Senior Transportation Service Tops 1.3 Million Rides Given

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The TRIP Program of the Independent Living Partnership proves that a volunteer driver program can contribute significantly to a community’s transportation infrastructure

Winner 2012 Beverly Foundation STAR AWARD for Excellence

If your life depends on getting to the doctor, and you can't, that's pretty serious.

The announcement that the nationally known TRIP program of the Independent Living Partnership (ILP) has now surpassed 1.3 million volunteer assisted rides provided for special needs elderly and the disabled is impressive, says Richard Smith, General Manager of the California service for unserved older adults and people with disabilities. But, Smith says, “It is even more impressive when you remember that these rides were for people who had no other way, whatsoever, to get to doctors, get groceries, or do the other things most of us take for granted.”

Nine years ago, Connie Salinger lost most of her right leg after a knee replacement went septic. Now, she could lose her left. Salinger depends on a friend to ferry her to three or four doctor's appointments a week because she no longer drives. As thanks, the 57-year-old former nurse passes on $50 for gas provided by the Independent Living Partnership.

Salinger had her right leg amputated above the knee after a replacement surgery turned septic. Now, her left knee is infected after another replacement surgery. Riding a bus won't work, she says, because routes are more rigid and drivers cannot respond quickly to a last-minute appointment like an emergency blood draw at a hospital. And the public access vans, which advertise “on-demand curb-to-curb paratransit service,” can't wait out an appointment.

According to Aging and Transportation Consultant and ILP Board Member, Lori Cohen, MPA, “TRIP provides needed transportation for severely disabled, very fragile people who would otherwise be unserved and living precariously.” She says, “If your life depends on getting to the doctor, and you can't, that's pretty serious.”

If the story ended there, it would be a good one, but there is more. TRIP rides are free to its low income riders and only costs ILP about $6 per ride, which Smith says, compares very favorably with paratransit rides that cost $25 or more per ride to provide.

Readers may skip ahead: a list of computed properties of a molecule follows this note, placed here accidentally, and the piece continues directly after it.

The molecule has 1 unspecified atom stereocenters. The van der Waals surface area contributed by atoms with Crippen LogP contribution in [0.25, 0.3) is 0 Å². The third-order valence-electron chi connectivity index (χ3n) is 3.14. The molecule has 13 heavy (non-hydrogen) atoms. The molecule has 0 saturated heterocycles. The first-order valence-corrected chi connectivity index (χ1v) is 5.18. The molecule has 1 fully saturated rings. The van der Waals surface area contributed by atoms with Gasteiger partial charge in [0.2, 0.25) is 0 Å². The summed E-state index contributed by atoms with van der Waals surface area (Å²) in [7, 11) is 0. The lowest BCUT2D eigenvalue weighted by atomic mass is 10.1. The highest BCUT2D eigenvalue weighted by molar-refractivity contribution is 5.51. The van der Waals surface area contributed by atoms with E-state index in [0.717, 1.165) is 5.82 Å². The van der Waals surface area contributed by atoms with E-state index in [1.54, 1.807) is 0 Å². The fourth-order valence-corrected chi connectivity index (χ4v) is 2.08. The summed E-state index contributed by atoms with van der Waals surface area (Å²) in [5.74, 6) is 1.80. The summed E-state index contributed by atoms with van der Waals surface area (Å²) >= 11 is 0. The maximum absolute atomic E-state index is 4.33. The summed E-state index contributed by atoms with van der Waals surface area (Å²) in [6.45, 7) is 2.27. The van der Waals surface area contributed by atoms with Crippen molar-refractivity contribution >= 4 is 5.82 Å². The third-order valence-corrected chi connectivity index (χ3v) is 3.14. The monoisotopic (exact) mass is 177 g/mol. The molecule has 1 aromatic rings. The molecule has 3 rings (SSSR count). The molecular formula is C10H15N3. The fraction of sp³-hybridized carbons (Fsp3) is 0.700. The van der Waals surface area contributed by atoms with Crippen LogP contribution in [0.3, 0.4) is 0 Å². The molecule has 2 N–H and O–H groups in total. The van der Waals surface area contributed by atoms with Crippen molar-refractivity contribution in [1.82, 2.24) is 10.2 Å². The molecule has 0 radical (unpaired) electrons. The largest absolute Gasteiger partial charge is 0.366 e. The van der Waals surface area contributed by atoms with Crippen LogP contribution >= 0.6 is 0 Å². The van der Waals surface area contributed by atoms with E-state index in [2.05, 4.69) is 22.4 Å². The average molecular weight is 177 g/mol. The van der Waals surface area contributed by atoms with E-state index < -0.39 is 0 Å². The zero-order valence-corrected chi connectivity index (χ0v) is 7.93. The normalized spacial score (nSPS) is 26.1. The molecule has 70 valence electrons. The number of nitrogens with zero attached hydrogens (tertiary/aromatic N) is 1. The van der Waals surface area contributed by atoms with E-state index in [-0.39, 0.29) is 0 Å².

Plus TRIP riders are not constrained by the typical drawbacks of publically provided paratransit services. Paratransit services are limited to within three-fourths of a mile of a bus route and it is only economically feasible for buses to operate in more densely populated areas. Taxi voucher programs and other special van services are also limited to areas where larger numbers of people live. This means that many people in our country are simply not served by the public systems, according to Smith.

Michael Carbine, President of ILP, says that the people TRIP serves are among most difficult people to provide with transportation service. According to Carbine, “These people have a wide range of medical issues, with a high incidence of stroke, mental health problems, COPD, crippling arthritis, the complications of diabetes, and obesity, plus cancer, Cerebral Palsy and Multiple Sclerosis.” Carbine says that many have multiple medical issues, and require an average of 4.75 medical and hospital visits per month.

TRIP is more flexible than other services to accommodate the reduced physical capabilities of its riders. TRIP is available to riders twenty-four hours every day. Smith says TRIP travel can be facilitated between cities, areas, counties and even across state lines if necessary, making it an ideal, low-cost community solution when getting people to more distant services is required.